QOF boosts care but unfunded work lags behind, study finds

The QOF has improved quality of care since its introduction in 2004 but at the expense of some non-incentivised activities, research has found.

Incentivised targets for BP management have had no impact on patient outcomes
Incentivised targets for BP management have had no impact on patient outcomes

‘Substantial’ improvements in quality of care resulted from the introduction of the framework, according to research led by Tim Doran of the University of Manchester.

But by 2006/7, the quality of some GP activities not funded through the QOF was lower than predicted before the scheme began.

The authors said although elements of the QOF had helped to mitigate this impact, features such as computer prompts during consultation may have distracted GPs from non-incentivised tasks.

They added it was vital to monitor non-incentivised activity to ensure quality is retained.

The GPC said incentives can have a significant effect on patient care and any detrimental impact was 'only by a small amount'.

In January, the GPC had moved to defend the QOF, introduced in 2004 with £1bn of NHS funding. It was criticised after a study claimed incentivised targets for BP management have had no impact on patient outcomes.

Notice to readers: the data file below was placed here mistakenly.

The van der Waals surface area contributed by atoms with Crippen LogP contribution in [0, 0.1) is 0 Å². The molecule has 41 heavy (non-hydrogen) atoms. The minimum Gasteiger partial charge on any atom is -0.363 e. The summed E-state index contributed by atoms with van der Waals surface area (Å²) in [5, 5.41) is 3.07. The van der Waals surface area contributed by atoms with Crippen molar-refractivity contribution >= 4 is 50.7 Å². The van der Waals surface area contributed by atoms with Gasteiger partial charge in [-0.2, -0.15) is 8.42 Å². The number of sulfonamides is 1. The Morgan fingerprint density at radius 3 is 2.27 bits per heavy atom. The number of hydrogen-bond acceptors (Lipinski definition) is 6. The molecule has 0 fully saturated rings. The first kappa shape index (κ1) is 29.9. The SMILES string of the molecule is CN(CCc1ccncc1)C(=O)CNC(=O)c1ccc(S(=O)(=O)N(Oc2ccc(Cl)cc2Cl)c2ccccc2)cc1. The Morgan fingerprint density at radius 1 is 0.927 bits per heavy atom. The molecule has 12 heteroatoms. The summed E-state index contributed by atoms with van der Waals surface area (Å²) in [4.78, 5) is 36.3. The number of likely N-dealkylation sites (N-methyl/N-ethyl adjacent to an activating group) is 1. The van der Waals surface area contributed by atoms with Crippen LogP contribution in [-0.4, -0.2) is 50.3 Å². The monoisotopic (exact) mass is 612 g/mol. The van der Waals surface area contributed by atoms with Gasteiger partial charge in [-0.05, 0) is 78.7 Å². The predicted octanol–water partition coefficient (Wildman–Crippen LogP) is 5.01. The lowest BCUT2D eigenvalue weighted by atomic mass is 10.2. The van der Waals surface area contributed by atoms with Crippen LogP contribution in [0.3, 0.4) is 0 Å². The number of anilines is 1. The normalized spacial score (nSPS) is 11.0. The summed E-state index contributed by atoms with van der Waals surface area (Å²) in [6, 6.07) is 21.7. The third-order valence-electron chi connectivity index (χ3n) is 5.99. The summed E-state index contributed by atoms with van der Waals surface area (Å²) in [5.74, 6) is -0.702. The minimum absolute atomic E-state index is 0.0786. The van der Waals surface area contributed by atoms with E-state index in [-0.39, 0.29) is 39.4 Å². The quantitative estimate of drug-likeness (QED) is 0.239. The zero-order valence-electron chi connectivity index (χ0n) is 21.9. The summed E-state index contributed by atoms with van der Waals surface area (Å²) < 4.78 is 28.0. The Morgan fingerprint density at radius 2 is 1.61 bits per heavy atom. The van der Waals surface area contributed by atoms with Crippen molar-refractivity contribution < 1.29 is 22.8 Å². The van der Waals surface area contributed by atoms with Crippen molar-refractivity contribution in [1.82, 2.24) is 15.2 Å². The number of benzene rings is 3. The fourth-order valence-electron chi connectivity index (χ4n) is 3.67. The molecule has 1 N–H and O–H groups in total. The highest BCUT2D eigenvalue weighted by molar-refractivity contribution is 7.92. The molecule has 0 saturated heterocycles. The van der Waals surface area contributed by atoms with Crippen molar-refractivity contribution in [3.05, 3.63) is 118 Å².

In the new study, published in the BMJ, researchers studied a wider range of 42 activities – 23 incentivised, 19 not – selected from 428 indicators of quality care in general practice.

The team included members of the University of Manchester’s Primary Care Research Group that work for NICE to develop and amend QOF indicators.

They compared projected and actual achievement rates for all 42 activities.

Achievement had increased in the years prior to 2004 due to quality initiatives that would later form the bedrock of QOF indicators. But improvements accelerated after the QOF was introduced.

In some areas in 2004/5, achievement of such initiatives increased by up to 38% above projections.

Although rate of improvement reached a plateau by 2006/7, it remained higher than predicted by pre-incentive trends.

There was no effect on rate of improvement of non-incentivised activities after the QOF began. By 2006/7, achievement rates had fallen below those predicted by trends.

Authors concluded: ‘These findings show some important limitations of financial incentive schemes in health care, and the importance of monitoring, as far as possible, activities that are not incentivised in addition to those that are when determining the effects of such schemes.'

GPC chairman Dr Laurence Buckman said: 'Where incentives are used, the positive impact on patient care can be significant. Where the impact has been detrimental it has only been by a small amount.

'Treating the sick will always be the core of GPs' day to day work, but it should be remembered that the QOF was brought in partly to move towards a greater focus on preventative healthcare.'

He added: 'It has already been shown to have done this with the improvement in diabetes care for example. We believe the true impact on public health, as well as on the NHS budget, will only really start to be seen over the long term.'

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